My First Outing

The very next day I was persuaded by a friend to join an outing to Masaya’s hammock-making district,

White and Grey Hammock








San Juan de Oriente’s pottery galleries,

Pottery 2

Pottery 1







and Catarina’s most enormous and gorgeous plant nursery,

Catarina Nursery

Catarina Nursery 2

as well as a stop at a tunnel where the old railroad line ran from Granada to Managua, and another stop for a filling lunch before returning to Granada.

Old Railroad Tunnel

It was great to see my friend after a year away and to re-acquaint myself with our tour guide, as well as to meet some of the other retired folks on the tour.


The rest of my first week of actually being retired passed in more mundane fashion: a dentist’s appointment, a meeting with an immigration attorney and various meals in restaurants around town until I finally got myself to the grocery store and gathered up a few ingredients with which to feed myself! Which was just as well, as it turned out, after an entire afternoon/evening of rain/downpour/thunder/lightning/downpour/rain, etc. made going anywhere at all a very soggy and possibly dangerous proposition (wet tile sidewalks are treacherous).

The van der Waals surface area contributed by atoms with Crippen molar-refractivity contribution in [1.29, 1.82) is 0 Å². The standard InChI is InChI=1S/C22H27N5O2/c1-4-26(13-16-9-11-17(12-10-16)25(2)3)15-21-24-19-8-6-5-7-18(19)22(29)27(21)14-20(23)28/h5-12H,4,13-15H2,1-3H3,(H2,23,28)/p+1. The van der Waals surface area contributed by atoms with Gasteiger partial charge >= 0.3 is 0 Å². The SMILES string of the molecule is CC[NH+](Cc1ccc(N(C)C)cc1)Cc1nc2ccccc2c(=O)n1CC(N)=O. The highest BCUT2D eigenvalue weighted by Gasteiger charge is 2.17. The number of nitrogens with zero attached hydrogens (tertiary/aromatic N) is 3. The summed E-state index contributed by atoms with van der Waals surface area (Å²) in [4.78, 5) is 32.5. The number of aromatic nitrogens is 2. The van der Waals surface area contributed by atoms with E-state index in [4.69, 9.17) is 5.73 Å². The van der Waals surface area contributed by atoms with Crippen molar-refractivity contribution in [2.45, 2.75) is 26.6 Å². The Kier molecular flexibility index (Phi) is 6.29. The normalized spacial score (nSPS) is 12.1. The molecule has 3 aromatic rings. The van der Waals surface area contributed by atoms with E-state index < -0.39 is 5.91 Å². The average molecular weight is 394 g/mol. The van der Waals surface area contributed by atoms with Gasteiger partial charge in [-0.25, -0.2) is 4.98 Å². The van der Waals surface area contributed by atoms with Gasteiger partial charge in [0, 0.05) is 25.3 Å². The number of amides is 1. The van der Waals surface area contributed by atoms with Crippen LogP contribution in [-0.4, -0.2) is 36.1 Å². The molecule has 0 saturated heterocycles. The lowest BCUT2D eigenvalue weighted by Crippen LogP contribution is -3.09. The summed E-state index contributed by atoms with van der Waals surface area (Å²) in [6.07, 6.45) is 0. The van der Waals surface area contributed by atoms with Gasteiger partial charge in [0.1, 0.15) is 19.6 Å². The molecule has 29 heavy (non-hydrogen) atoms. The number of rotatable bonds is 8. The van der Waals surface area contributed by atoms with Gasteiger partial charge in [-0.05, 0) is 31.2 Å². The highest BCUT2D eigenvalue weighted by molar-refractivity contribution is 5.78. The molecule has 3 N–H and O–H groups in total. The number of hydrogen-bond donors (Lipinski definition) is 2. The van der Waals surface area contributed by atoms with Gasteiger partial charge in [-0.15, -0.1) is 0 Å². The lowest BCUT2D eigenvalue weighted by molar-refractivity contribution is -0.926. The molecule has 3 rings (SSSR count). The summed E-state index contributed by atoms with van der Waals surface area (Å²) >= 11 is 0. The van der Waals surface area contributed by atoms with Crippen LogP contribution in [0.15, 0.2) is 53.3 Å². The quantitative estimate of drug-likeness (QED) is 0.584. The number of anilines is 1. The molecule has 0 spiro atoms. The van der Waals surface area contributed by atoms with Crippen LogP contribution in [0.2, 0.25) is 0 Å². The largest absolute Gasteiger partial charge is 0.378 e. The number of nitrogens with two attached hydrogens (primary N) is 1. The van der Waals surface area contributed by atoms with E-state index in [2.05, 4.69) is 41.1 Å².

Spot the Birdie!

Spot the Birdie!

10 Responses to Finally! I’m a Retired Expat!

  1. Your favorite Florida realtor :) says:

    SO happy you finally made it, friend! Congratulations on your new life, you are an inspiration to me!

  2. claire..great read..i wish u all the luck in the world..ure new life sounds great..a little advice from a oldtimer..dont worry about ure spanish..just get out and talk..u will be surprised at how much u know..and matter how good or bad ure spanish is or isnt..spme people just wont understand a word u sau..and others will enjoy talking to u